Some of my favourite clean coffee brands include Bulletproof, Kion, and Purity Coffee. If you’ve never splurged on really good-quality coffee, I highly recommend doing so after you’ve taken your coffee tolerance break.

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When Should You Do It?

Even if you regularly use one of the clean coffee brands I highlighted above, taking a break from coffee and caffeine in general is still important to do every few months. Ideally, a break every two months for one whole week is enough to reset your adenosine receptors—which is the whole reason I’m writing this blog in the first place!

So, finally, let’s get to the good stuff:

Why Would Anyone Want to Do Such a Thing?!

Good question. Tthe answer is not because we’re masochists. Actually, everyone would benefit immensely from regularly scheduled tolerance breaks from caffeine—even if coffee isn’t your go-to caffeine source. (Tea, energy drink, and soda pop drinkers should listen up, too.) But especially if you deal with anxiety and other mental health disorders, poor sleep quality, infertility or difficulty conceiving, and digestive issues, among other things.

So what’s the issue with drinking coffee and other caffeine-containing beverages for extended periods of time? The answer is adenosine.

Because caffeine is both water- and fat-soluble, it easily passes the blood-brain barrier, changing our brain chemistry over time. Brain cells, when subjected to prolonged use of caffeine, begin to grow more receptors for an inhibitory neurotransmitter called adenosine, an almost identical molecule to caffeine that causes feelings of tiredness and lethargy. So, in short, the more caffeine you consume, the more tired you start to feel, as adenosine is no longer able to bind to the excessive receptor spots in your brain cells.

This is why it’s easy for someone who’s addicted to coffee to drink more and more and still feel they need a “pick me up”. They basically build up a tolerance to caffeine. Luckily, it only takes about a week of caffeine withdrawal to reset your brain cell’s adenosine receptors. The result is improved energy in the long-term and an ability to feel energized naturally, without needing caffeine as a crutch. And if you do suffer from anxiety and sleep problems, you might just find you want to stay off caffeine all together.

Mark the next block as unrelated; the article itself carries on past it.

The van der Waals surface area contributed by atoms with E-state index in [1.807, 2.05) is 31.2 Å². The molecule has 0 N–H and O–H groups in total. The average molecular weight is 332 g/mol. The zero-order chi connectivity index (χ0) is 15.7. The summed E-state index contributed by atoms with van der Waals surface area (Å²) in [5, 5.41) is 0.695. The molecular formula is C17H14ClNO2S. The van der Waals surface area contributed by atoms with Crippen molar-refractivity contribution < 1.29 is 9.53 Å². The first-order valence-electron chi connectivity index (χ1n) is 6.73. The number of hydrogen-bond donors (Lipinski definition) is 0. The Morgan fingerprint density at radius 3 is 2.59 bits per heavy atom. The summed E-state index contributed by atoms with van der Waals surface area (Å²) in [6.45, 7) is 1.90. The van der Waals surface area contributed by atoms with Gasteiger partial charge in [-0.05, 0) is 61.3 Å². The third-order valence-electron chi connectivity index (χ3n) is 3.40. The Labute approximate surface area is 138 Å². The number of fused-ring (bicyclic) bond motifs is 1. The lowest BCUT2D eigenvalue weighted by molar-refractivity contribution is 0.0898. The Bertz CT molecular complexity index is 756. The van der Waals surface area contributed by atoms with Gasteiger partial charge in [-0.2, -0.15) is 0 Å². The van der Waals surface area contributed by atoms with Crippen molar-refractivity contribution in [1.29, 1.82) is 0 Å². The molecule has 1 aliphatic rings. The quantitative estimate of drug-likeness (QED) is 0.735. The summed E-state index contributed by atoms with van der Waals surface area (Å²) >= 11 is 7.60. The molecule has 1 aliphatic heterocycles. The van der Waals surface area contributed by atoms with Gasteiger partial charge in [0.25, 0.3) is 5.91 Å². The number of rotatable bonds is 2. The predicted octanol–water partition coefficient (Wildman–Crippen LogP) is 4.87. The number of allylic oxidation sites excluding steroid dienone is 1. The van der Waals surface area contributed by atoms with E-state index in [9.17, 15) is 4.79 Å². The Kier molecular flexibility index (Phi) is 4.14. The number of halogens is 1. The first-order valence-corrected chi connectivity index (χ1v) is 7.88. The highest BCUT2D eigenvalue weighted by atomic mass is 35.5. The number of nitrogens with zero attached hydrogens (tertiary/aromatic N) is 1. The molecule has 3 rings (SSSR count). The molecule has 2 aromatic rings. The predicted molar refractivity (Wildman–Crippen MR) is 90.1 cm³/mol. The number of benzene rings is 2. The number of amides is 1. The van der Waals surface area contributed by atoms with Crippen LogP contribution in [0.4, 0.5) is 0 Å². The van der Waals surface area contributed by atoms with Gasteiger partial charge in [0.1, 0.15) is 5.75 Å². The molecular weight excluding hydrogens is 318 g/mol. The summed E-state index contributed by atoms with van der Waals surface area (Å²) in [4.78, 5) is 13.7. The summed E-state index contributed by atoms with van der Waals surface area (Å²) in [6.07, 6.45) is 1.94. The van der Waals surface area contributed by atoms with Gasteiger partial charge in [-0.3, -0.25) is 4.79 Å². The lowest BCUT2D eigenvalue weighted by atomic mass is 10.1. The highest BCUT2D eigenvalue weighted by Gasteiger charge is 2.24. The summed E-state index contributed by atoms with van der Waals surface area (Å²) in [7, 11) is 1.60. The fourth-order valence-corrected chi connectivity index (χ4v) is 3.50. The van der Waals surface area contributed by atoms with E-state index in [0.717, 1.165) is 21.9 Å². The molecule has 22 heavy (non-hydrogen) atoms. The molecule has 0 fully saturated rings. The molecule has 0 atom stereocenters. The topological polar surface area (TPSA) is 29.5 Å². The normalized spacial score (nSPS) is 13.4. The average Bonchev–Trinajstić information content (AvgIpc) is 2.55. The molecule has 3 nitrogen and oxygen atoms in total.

How to Do It

First, you’re going to want to get yourself a bomb shelter or maybe a small camper at least 50 km away from the nearest city. Just kidding.

The truth is, there are several ways to wean yourself off coffee, and the more you do it, the more painless it becomes. Here are my three recommendations:

Decaf Coffee Method:

        Day 1: using organic, fair-trade, mold-free coffee, replace ¼ of your morning cup of coffee with swiss-water processed decaf.

        Day 2: replace ½ of your cup of coffee with decaf.

        Day 3: replace ¾ of your cup of coffee with decaf.

        Day 4 to 10: drink only decaf to allow adenosine receptors to reset.

Lowered Caffeine Method:

        Day 1: Instead of coffee, brew yourself one cup of green tea (like matcha) which still has caffeine, just at much lower concentration.

        Day 2: Brew yourself a smaller cup of green tea.

        Day 3 to 10: Remove green tea all together once the worst of your withdrawal symptoms have subsided.

Cold Turkey Method:

If you’re a beast, you can quit cold turkey. I recommend doing this over a weekend, so you can have a couple of days to relax and do very little as your body goes through withdrawals. You can replace your coffee right away with a caffeine-free substitute. You can drink herbal tea, but my go-to is Dandy Blend. It’s an herbal drink made from roasted dandelion and other herbs, which tastes almost exactly like regular coffee. I prepare it the same way I like my coffee, with a scoop of collagen and some dairy-free nut creamer to make it nice and creamy.

 

summer meal prep

There you have it! If I’ve convinced you to start taking tolerance breaks from caffeine every few months, I’d love to hear how your first withdrawal went in the comments below! Let me know what it felt like and which of the methods above you decided to use. Also, if you have a favourite “clean” coffee brand, I’d love to hear from you as well 😊